We’ve all seen news footage of the devastation that flooding can cause – buildings smashed to driftwood, crops destroyed and people huddled on rooftops in a brown sea of floodwater. Flooding hits countries with limited resources the hardest. But what if we could put in place humanitarian aid – clean water, clothes, food, shelter – before a drop of rain has even fallen? 

That’s the aim of Dr Liz Stephens, who leads a major project called Forecasts for Anticipatory Humanitarian Action (FATHUM), funded by the Natural Environment Research Council and the Department for International Development. Her research uses advanced forecasting systems to try to predict floods earlier, giving enough lead time for humanitarian agencies to secure money and buy and distribute aid before disaster strikes.

After being interrupted from her skype call with Red Cross Red Crescent Climate Centre in the Netherlands – one of several international partners with whom she works – Liz explains more.

“It’s quite interdisciplinary research. So it’s not just about forecast skill but about what actions you would take, which of them work best, how it fits within the wider development agenda. You don’t want to make a community dependent on aid. It’s much better to improve their long-term resilience.”

Practical action

The science side of Liz’s research is trying to better understand how teleconnections– patterns of ocean warming that change atmospheric circulation and affect rainfall thousands of miles away – might predict floods. Her team also works with the Global Flood Awareness System for forecasting at the European Centre for Medium Range Weather Forecasts, based just up the road in Reading. 

That’s linked up with practical action in the form of ‘forecast-based financing’ research; setting up forecast-based thresholds to trigger the release of aid. As Liz explains, this work not only benefits those affected by floods but it also means the UK tax payer’s money is better spent on international aid.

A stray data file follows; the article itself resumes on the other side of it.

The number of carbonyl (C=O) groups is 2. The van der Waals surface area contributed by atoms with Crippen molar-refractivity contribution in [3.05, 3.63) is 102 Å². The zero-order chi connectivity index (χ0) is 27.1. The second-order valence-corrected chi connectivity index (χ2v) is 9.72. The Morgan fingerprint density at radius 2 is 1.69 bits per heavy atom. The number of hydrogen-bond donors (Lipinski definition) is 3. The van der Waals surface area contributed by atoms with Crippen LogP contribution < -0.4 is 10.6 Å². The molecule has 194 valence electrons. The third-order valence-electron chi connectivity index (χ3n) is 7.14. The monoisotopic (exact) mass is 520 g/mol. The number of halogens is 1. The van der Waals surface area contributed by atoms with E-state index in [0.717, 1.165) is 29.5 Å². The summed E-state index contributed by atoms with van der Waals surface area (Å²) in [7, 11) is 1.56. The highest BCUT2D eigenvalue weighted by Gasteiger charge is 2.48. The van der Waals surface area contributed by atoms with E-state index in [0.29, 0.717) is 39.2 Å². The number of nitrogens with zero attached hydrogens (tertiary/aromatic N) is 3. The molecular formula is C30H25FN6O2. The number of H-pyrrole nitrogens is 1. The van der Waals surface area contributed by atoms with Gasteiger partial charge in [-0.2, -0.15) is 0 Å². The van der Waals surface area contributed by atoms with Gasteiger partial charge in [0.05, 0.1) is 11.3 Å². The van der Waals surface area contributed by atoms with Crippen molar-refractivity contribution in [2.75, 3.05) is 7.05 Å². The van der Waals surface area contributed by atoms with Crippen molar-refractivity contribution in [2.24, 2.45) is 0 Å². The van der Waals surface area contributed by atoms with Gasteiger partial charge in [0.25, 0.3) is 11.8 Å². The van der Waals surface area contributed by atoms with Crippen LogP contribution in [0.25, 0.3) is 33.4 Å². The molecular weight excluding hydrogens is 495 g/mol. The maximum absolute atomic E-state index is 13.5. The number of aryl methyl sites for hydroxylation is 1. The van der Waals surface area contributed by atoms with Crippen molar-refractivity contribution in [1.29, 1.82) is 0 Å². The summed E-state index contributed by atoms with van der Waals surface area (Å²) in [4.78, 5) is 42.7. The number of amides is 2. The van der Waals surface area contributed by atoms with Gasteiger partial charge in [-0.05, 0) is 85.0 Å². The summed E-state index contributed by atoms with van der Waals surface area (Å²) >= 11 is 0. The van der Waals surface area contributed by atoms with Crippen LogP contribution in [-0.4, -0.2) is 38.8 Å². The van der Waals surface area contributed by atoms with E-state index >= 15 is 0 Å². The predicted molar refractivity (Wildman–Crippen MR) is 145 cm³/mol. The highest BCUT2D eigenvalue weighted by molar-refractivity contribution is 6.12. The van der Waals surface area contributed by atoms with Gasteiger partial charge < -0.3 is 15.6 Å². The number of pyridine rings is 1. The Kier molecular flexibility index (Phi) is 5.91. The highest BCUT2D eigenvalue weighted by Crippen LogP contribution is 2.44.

“It might even be cost effective to act on a 20% chance of a flood. So even if a flood only occurs one in five times that preventative action is taken, the benefit of putting aid in place before the flood happens outweighs the money supposedly spent in vain the other four times. You need some very willing donors and there’s a bit of a challenge in terms of communicating that. But actually, in the long run over however many number of forecasts and floods it does make sense.”

The initiative was successfully put into action in Uganda in summer 2017, with aid distributed a day or two before floods hit, which she thinks is “not a bad start.”

Inspired by people

A keen traveller, Liz’s choice of career was partly shaped by people she’s met across the globe. She recalls an encounter with a taxi driver in Cambodia who drove her friend to a clinic after she’d been bitten by a monkey: “He broke down in tears and said that his daughter had died of malaria there the year before. It just felt stupid and unfair because back at our hotel we had malaria medication. I realised then that I wanted to use my skills to support people in need – to be involved in the best way that I could be involved.”

After undergraduate studies and a PhD in Geography at Bristol University she did post-doctoral research at Oxford University, before gaining a prestigious Leverhulme Early Career Fellowship at Reading. She’s been leading FATHUM since 2016.

With its strengths in interdisciplinary research and forging partnerships across the globe, Reading has been the perfect place for her research. She says: “It’s a really welcoming place to work and there are people across the University who are really interested in collaboration so it’s a good environment to be in. Part of my job is also communicating and collaborating with people on different continents and bringing together that knowledge. It’s really nice to work as part of an international community”.

In the coming years, Liz hopes that FATHUM will continue to support and influence the new Red Cross Red Crescent forecast-based financing mechanism; a scaled-up version of her research. Ultimately she hopes to see better early warning systems for floods everywhere, not just in wealthier countries like the UK.

Read more about the FATHUM project at: http://blogs.reading.ac.uk/fathum 

By Sarah Harrop, Senior Content Officer (Research), University of Reading